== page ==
Mass-Rearing Conditions Do Not Always Reduce Genetic Diversity: The Case of the Mexican Fruit Fly, Anastrepha ludens (Diptera: Tephritidae)

Ruiz-Montoya L, Sánchez-Rosario M, López-Gómez E, Garcia-Bautista M, Canedo-Texón A, Haymer D, Liedo P,  Insects,  15:56. 2024.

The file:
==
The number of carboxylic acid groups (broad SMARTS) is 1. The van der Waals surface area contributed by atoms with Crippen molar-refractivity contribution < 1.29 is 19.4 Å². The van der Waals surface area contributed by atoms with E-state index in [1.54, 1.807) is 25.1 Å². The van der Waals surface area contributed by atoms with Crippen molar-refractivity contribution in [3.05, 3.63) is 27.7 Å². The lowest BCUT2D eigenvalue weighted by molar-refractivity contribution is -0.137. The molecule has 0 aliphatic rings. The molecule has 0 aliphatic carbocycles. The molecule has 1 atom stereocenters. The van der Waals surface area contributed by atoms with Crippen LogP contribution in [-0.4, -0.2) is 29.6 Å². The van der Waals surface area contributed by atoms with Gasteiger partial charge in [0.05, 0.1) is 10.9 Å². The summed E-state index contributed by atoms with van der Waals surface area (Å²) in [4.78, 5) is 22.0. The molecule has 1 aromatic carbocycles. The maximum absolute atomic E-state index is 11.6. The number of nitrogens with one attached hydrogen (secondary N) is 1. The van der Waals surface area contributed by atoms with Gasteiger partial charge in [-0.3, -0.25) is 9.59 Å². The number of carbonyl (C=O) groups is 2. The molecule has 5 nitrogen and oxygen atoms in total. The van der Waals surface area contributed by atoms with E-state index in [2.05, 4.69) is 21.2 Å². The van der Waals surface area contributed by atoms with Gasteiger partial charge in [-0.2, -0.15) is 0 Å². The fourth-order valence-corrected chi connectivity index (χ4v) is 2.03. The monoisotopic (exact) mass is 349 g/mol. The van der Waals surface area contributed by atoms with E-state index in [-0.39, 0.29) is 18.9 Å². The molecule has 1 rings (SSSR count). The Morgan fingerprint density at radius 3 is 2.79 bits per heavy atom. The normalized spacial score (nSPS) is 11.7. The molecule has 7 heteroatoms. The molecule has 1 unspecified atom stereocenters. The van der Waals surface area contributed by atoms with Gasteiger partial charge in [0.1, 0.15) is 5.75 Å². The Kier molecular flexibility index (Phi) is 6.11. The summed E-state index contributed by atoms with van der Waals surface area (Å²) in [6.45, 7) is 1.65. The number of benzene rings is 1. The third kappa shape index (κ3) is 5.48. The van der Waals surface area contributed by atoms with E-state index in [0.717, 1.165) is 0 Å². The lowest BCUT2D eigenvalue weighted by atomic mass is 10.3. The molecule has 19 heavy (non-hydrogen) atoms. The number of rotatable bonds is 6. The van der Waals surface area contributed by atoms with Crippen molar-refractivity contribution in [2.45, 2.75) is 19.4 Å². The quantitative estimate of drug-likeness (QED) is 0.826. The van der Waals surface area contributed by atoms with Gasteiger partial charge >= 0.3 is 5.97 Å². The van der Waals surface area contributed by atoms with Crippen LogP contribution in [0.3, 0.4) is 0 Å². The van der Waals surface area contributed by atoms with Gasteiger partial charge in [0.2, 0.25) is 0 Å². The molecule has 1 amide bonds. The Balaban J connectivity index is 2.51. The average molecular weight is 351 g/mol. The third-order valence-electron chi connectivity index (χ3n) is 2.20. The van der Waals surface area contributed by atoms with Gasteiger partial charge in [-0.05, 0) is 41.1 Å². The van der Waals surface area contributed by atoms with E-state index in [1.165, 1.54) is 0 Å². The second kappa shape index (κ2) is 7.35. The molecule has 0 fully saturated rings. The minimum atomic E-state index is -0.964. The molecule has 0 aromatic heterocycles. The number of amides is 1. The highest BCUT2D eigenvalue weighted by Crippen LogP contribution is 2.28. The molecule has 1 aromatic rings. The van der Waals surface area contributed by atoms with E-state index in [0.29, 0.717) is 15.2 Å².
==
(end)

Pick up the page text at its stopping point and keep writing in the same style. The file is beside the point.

The application of the sterile insect technique (SIT) requires the adaptation of insects to mass-rearing conditions. It is generally accepted that this adaptation may include a reduction in genetic diversity and an associated loss of desirable characteristics for the effective performance of sterile insects in the field. Here, we compare the genetic diversity of two mass-reared strains of the Mexican fruit fly, Anastrepha ludens, and a wild (WIL) population collected near Tapachula, Mexico, using seven DNA microsatellites as molecular genetic markers. The mass-reared strains were a bisexual laboratory strain (LAB) with approximately 130 generations under mass-rearing and a genetic sexing strain, Tapachula-7 (TA7), also under mass-rearing for 100 generations. Our results revealed an overall low level of genetic differentiation (approximately 15%) among the three strains, with the LAB and WIL populations being genetically most similar and TA7 most genetically differentiated. Although there were some differences in allele frequencies between strains, our results show that overall, the adaptation to mass-rearing conditions did not reduce genetic variability compared to the wild sample in terms of heterozygosity or allelic richness, nor did it appear to alter the level of inbreeding with respect to the wild populations. These results are contrary to the general idea that mass-rearing always results in a reduction in genetic diversity. Overall, our findings can contribute to a better understanding of the impact that adaptation to mass-rearing conditions may have on the genetic make-up of strains.


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